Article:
- Last Updated on Tuesday, 13 April 2010 21:11
- Published on Tuesday, 13 April 2010 21:11
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The mere suggestion that America’s greatest pastime is just a kid’s game can never be further from the truth in the heartland of the Northern Neck.
Whether it’s softball or baseball, the game has become an interwoven part of the sports culture associated with the Montross community. By reveling in all aspects of the game Abner Doubleday invented more than 100 years ago, the community has embraced the sport in the same fashion that thousands of other communities around the country have.
Most recently, the Montross Middle School girls’ softball and boys’ baseball teams hosted the Northumberland Indians. The high-spirited contests ignited a social fanfare of cheering, exchanging banter, adults bonding with their children as they played catch, and an uncontrollable urge to congratulate their chosen teams on a game well played.
For Montross Middle School head coach Richard Behun, the game has a deeper meaning. Now in his second year, he carries on the legacy of father who passed away last year before tryouts.
“He was more excited about me being a coach than anything, but he never got to see me coach,” Behun said. “He was always a third based base coach, and he is the reason why I am a third base coach.”
- Last Updated on Wednesday, 07 April 2010 16:01
- Published on Wednesday, 07 April 2010 16:01
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Their destiny is written in the fabric of America’s greatest pastime. Tom Clift, Potomac Warriors 13 (5-1) and under manager and King George resident had a long-term goal to prepare this team for the next level. Currently, the Warriors are on a warpath, taking on the toughest USSSA 13 and under competition in the tri-state region and beyond.
“We started out with the goal of making it to the high school level; however, our hope now is to have our players capable of playing college level baseball someday,” Clift said during a recent practice at Trinity Field in King George.
The Potomac Warriors 13 and under team is an extension of the Potomac Warriors 14 and under Maryland-based team.
- Last Updated on Wednesday, 24 March 2010 16:24
- Published on Wednesday, 24 March 2010 16:24
- Hits: 705
The King George varsity baseball program is definitely headed in the right direction. For the first time in years, the Foxes are showing signs of dominance in every aspect of the game. After defeating Washington & Lee and Colonial Beach, the Foxes are now 2-0. Results of the Eagles vs. Foxes game on Tuesday were not available due to press deadlines.
After King George Director of Human Resources William Wishard threw out first pitch to celebrate the inaugural debut of the Foxes new baseball field, the partisan Fox fans could only watch in awe. The Foxes made short work of the Drifters by delivering a 15 run shutout.
In the bottom of the first inning, the Foxes took a 6-0 lead that featured hits by Troy Thompson, Dylan Dombrowkas and Collin Blake. After picking up a run in the second inning, Theo Klopsis blew the game wide open in the third inning with the ballpark’s first ever three-run homerun.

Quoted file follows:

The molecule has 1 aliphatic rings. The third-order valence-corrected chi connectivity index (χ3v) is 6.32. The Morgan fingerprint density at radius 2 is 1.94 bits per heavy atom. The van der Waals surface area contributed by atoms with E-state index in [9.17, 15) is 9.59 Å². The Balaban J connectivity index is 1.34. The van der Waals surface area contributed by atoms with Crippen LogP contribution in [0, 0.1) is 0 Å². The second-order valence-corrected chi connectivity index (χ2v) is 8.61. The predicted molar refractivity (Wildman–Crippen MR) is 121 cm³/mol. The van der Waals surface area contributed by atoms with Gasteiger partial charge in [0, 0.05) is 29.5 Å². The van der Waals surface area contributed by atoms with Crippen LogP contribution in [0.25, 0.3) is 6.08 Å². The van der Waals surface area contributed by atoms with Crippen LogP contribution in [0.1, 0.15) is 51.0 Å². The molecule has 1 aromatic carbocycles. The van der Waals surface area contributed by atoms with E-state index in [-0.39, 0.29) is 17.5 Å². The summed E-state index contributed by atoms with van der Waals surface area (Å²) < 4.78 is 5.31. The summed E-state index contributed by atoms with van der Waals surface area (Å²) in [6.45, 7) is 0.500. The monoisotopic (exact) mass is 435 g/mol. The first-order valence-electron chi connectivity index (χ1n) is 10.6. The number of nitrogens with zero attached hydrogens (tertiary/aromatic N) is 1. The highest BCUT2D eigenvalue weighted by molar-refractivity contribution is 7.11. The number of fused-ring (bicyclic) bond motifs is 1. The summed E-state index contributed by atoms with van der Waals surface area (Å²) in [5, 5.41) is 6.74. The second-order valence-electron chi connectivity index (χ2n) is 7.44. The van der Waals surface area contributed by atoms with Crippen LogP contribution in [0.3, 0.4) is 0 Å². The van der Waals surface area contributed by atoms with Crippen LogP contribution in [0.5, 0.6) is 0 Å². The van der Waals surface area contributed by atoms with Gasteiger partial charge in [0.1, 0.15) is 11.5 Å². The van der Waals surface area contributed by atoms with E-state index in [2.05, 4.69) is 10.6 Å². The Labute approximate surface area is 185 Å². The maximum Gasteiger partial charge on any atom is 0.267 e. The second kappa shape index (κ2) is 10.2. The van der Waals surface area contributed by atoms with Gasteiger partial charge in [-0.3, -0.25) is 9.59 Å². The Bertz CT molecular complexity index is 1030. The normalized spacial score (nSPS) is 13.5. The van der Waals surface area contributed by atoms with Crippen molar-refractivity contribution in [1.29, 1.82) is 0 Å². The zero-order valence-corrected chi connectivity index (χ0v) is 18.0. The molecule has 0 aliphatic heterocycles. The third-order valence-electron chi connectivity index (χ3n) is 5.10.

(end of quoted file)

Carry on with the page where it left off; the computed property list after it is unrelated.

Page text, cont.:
The Foxes would score two more runs in the fourth inning. The Foxes’ offense resulted in 11 hits, while the Drifters finished with three hits. In four innings of shutout work, Fox senior Ethan Slemp produced seven strikeouts, one walk and gave up three hits. Damion Carroll completed the Foxes’ mound duties with three strikeouts to retired the side, and win the game.
(photo: King George Director of Human Resources William Wishard throws out the first pitch during the opening of the Foxes new baseball field.)
Leonard M. Banks
- Last Updated on Tuesday, 16 March 2010 19:44
- Published on Tuesday, 16 March 2010 19:44
- Hits: 713
CAMERON HILLS GOLF LINKS INTRODUCES JEAN NEWTON-TORRES
Her passion for golf continues to endure.
The return of Jean Newton-Torres to King George will be to the delight of many aspiring golf enthusiasts. Her passion for the sport of golf has now become her full-time occupation as a golf instructor at Cameron Hills Golf Links in King George. Age or physical condition is limitless when it comes to the Newton-Torres method of teaching.
“If you have it in your mind that you want to learn to play for enjoyment with your friends, you can do it,” Newton-Torres said. “I’ve had students who are in their ’60s who have never played the sport, and they’ve learned to hit the ball.”
- Last Updated on Tuesday, 16 February 2010 20:55
- Published on Tuesday, 16 February 2010 20:55
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While celebrating Superbowl 44 with his parents (Jerry and Brenda Bushrod, top left and right) New Orleans Saints left tackle Jermon Bushrod (top, center & bottom left) takes a moment to reflect on success and the jubilant atmosphere associated with being a part of NFL history.